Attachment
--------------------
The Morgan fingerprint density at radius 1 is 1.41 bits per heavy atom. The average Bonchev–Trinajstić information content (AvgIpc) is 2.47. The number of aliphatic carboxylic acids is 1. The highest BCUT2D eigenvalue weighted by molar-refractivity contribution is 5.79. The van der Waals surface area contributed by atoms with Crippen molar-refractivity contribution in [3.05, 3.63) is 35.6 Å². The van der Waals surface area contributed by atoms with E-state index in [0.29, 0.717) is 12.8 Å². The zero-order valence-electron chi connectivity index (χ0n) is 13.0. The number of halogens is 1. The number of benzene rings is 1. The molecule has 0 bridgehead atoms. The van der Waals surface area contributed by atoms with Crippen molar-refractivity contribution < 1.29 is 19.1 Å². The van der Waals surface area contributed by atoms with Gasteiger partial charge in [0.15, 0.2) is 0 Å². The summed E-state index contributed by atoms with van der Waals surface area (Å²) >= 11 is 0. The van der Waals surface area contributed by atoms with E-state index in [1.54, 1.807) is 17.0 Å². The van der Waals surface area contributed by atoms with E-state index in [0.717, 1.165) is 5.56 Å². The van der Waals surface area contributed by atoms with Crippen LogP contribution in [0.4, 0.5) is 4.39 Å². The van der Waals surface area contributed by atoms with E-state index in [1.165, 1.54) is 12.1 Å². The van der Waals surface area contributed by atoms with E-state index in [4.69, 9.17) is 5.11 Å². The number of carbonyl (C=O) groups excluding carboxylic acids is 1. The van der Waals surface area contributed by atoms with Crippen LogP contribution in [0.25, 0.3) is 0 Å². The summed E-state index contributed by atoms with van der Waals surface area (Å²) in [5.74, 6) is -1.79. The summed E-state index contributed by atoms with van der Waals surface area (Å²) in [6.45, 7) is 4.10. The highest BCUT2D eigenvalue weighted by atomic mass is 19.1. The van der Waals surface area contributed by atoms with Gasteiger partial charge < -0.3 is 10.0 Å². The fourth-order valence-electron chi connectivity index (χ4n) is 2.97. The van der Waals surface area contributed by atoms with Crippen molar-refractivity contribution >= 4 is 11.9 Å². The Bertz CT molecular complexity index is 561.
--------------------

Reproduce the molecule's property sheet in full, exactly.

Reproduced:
The Morgan fingerprint density at radius 1 is 1.41 bits per heavy atom. The average Bonchev–Trinajstić information content (AvgIpc) is 2.47. The number of aliphatic carboxylic acids is 1. The highest BCUT2D eigenvalue weighted by molar-refractivity contribution is 5.79. The van der Waals surface area contributed by atoms with Crippen molar-refractivity contribution in [3.05, 3.63) is 35.6 Å². The van der Waals surface area contributed by atoms with E-state index in [0.29, 0.717) is 12.8 Å². The zero-order valence-electron chi connectivity index (χ0n) is 13.0. The number of halogens is 1. The number of benzene rings is 1. The molecule has 0 bridgehead atoms. The van der Waals surface area contributed by atoms with Crippen molar-refractivity contribution < 1.29 is 19.1 Å². The van der Waals surface area contributed by atoms with Gasteiger partial charge in [0.15, 0.2) is 0 Å². The summed E-state index contributed by atoms with van der Waals surface area (Å²) >= 11 is 0. The van der Waals surface area contributed by atoms with E-state index in [1.54, 1.807) is 17.0 Å². The van der Waals surface area contributed by atoms with E-state index in [0.717, 1.165) is 5.56 Å². The van der Waals surface area contributed by atoms with Crippen LogP contribution in [0.4, 0.5) is 4.39 Å². The van der Waals surface area contributed by atoms with E-state index in [1.165, 1.54) is 12.1 Å². The van der Waals surface area contributed by atoms with E-state index in [4.69, 9.17) is 5.11 Å². The number of carbonyl (C=O) groups excluding carboxylic acids is 1. The van der Waals surface area contributed by atoms with Crippen LogP contribution in [0.25, 0.3) is 0 Å². The summed E-state index contributed by atoms with van der Waals surface area (Å²) in [5.74, 6) is -1.79. The summed E-state index contributed by atoms with van der Waals surface area (Å²) in [6.45, 7) is 4.10. The highest BCUT2D eigenvalue weighted by atomic mass is 19.1. The van der Waals surface area contributed by atoms with Gasteiger partial charge < -0.3 is 10.0 Å². The fourth-order valence-electron chi connectivity index (χ4n) is 2.97. The van der Waals surface area contributed by atoms with Crippen molar-refractivity contribution >= 4 is 11.9 Å². The Bertz CT molecular complexity index is 561.